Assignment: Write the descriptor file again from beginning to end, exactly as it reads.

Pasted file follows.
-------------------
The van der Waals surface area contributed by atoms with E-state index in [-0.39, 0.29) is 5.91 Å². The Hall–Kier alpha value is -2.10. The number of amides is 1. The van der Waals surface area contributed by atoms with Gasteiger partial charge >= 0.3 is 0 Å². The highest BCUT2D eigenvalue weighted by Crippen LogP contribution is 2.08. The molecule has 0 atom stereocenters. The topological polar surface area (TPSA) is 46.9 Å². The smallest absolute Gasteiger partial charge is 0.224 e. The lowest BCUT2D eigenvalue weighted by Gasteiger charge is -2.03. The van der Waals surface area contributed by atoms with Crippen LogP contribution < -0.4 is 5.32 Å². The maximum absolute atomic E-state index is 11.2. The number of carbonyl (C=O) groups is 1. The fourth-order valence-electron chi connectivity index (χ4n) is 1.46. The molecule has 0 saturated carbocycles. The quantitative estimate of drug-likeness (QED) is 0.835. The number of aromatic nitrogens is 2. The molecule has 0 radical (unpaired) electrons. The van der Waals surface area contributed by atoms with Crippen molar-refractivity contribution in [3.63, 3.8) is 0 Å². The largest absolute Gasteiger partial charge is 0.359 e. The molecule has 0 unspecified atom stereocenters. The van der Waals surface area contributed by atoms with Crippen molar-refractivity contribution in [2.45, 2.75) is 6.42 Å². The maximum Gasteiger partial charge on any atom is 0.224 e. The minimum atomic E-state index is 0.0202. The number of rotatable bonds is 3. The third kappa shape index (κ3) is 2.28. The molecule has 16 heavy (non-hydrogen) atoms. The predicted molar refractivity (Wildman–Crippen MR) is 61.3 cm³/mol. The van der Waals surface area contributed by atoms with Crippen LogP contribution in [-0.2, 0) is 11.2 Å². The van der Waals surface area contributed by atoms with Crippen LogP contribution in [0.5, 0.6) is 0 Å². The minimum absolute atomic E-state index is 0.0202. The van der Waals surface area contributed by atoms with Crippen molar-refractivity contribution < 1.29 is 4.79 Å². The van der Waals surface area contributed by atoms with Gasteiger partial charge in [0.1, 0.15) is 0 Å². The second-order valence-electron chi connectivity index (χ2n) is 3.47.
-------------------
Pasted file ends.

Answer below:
The van der Waals surface area contributed by atoms with E-state index in [-0.39, 0.29) is 5.91 Å². The Hall–Kier alpha value is -2.10. The number of amides is 1. The van der Waals surface area contributed by atoms with Gasteiger partial charge >= 0.3 is 0 Å². The highest BCUT2D eigenvalue weighted by Crippen LogP contribution is 2.08. The molecule has 0 atom stereocenters. The topological polar surface area (TPSA) is 46.9 Å². The smallest absolute Gasteiger partial charge is 0.224 e. The lowest BCUT2D eigenvalue weighted by Gasteiger charge is -2.03. The van der Waals surface area contributed by atoms with Crippen LogP contribution < -0.4 is 5.32 Å². The maximum absolute atomic E-state index is 11.2. The number of carbonyl (C=O) groups is 1. The fourth-order valence-electron chi connectivity index (χ4n) is 1.46. The molecule has 0 saturated carbocycles. The quantitative estimate of drug-likeness (QED) is 0.835. The number of aromatic nitrogens is 2. The molecule has 0 radical (unpaired) electrons. The van der Waals surface area contributed by atoms with Crippen molar-refractivity contribution in [3.63, 3.8) is 0 Å². The largest absolute Gasteiger partial charge is 0.359 e. The molecule has 0 unspecified atom stereocenters. The van der Waals surface area contributed by atoms with Crippen molar-refractivity contribution in [2.45, 2.75) is 6.42 Å². The maximum Gasteiger partial charge on any atom is 0.224 e. The minimum atomic E-state index is 0.0202. The number of rotatable bonds is 3. The third kappa shape index (κ3) is 2.28. The molecule has 16 heavy (non-hydrogen) atoms. The predicted molar refractivity (Wildman–Crippen MR) is 61.3 cm³/mol. The van der Waals surface area contributed by atoms with Crippen LogP contribution in [-0.2, 0) is 11.2 Å². The van der Waals surface area contributed by atoms with Crippen LogP contribution in [0.5, 0.6) is 0 Å². The minimum absolute atomic E-state index is 0.0202. The van der Waals surface area contributed by atoms with Crippen molar-refractivity contribution < 1.29 is 4.79 Å². The van der Waals surface area contributed by atoms with Gasteiger partial charge in [0.1, 0.15) is 0 Å². The second-order valence-electron chi connectivity index (χ2n) is 3.47.